Cell and nuclear division in a freshwater choanoflagellate, Monosiga ovata kent

Результат исследований: Научные публикации в периодических изданияхстатья

15 Цитирования (Scopus)

Выдержка

Monosiga ovata undergoes a longitudinal cell division not Constrained in any way by a cell covering. The first stage in cell division involves the withdrawal of the single anterior flagellum. The flagellar axoneme, from the distal end of the transition region to the tip, is withdrawn deep into the cell where it is depolymerised. Replication of the two parent basal bodies follows to produce two pairs of basal bodies. The transition fibres and the immediate ring of radiating cytoskeletal microtubules around the basal body of the previously emergent flagellum remain intact throughout division. The basal body of the other future emergent flagellum quickly acquires transition fibres and a ring of radiating cytoskeletal microtubules. During prophase the collar becomes ovoid in cross section and the number of tentacles increases from about 26 to 40. Within the nucleus aggregates of heterochromatin and groups of microtubules become apparent. During metaphase the nucleus becomes elongated, spindle microtubules appear and densely staining chromatin becomes aligned at the median metaphase plate. The nuclear envelope remains intact throughout prophase and early metaphase and there is no indication that the polar basal bodies make contact with the spindle microtubules within the nucleus. The antiparallel polar basal bodies begin to regenerate flagella. At this stage the two flagellar basal bodies are at the extreme ends of the elongated collar and the two emergent flagella project through the Sides of the collar. As metaphase proceeds, fenestrae appear in the nuclear envelope at the poles. Eventually the nuclear envelope disintegrates and nuclear division continues through anaphase and telophase. As cell division occurs the flagellar bases move towards the central anterior region of the two daughter cells. The number of collar tentacles continues to increase to approximately 50. As cytokinesis progresses the two daughter cells become more distinct and eventually separate each with a fully developed flagellum and a surrounding collar.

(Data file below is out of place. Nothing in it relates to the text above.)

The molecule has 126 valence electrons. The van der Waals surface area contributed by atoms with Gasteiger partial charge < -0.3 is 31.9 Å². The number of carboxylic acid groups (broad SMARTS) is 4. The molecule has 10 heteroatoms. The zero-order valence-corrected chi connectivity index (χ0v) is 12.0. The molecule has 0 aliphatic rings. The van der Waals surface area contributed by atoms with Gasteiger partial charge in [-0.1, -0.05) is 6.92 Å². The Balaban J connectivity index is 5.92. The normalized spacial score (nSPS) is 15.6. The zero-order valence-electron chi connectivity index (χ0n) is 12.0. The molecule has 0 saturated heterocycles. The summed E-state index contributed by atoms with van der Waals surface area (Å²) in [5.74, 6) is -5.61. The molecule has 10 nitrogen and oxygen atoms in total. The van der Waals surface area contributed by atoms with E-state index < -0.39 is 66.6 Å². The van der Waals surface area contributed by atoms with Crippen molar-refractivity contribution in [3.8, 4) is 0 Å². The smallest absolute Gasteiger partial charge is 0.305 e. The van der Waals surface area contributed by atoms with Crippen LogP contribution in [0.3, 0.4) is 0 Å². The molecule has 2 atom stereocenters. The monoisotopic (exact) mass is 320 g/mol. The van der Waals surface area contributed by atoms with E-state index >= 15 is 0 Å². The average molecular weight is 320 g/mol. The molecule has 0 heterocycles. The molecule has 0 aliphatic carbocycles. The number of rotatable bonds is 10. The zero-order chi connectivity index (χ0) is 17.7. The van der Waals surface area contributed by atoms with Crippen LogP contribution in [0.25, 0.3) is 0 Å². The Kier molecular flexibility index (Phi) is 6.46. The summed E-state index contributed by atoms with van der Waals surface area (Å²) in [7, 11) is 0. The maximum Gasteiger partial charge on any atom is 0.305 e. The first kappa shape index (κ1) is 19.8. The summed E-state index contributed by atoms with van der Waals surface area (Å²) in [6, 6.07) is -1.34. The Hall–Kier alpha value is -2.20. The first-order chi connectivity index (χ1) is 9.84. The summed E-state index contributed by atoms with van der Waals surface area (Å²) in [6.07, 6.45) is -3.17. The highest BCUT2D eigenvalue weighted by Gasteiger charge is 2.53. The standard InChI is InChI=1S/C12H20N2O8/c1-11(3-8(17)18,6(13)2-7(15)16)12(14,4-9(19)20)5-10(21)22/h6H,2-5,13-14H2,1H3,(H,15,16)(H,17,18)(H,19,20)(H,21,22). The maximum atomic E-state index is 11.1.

Язык оригиналаанглийский
Страницы (с-по)323-334
Число страниц12
ЖурналEuropean Journal of Protistology
Том33
Номер выпуска3
DOI
СостояниеОпубликовано - 29 авг 1997

Отпечаток

Choanoflagellata
Basal Bodies
Cell Nucleus Division
Fresh Water
Flagella
Cell Division
Microtubules
Metaphase
Nuclear Envelope
Polar Bodies
Prophase
Telophase
Axoneme
Anaphase
Cytokinesis
Heterochromatin
Chromatin
Staining and Labeling

Предметные области Scopus

  • Микробиология

Цитировать

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title = "Cell and nuclear division in a freshwater choanoflagellate, Monosiga ovata kent",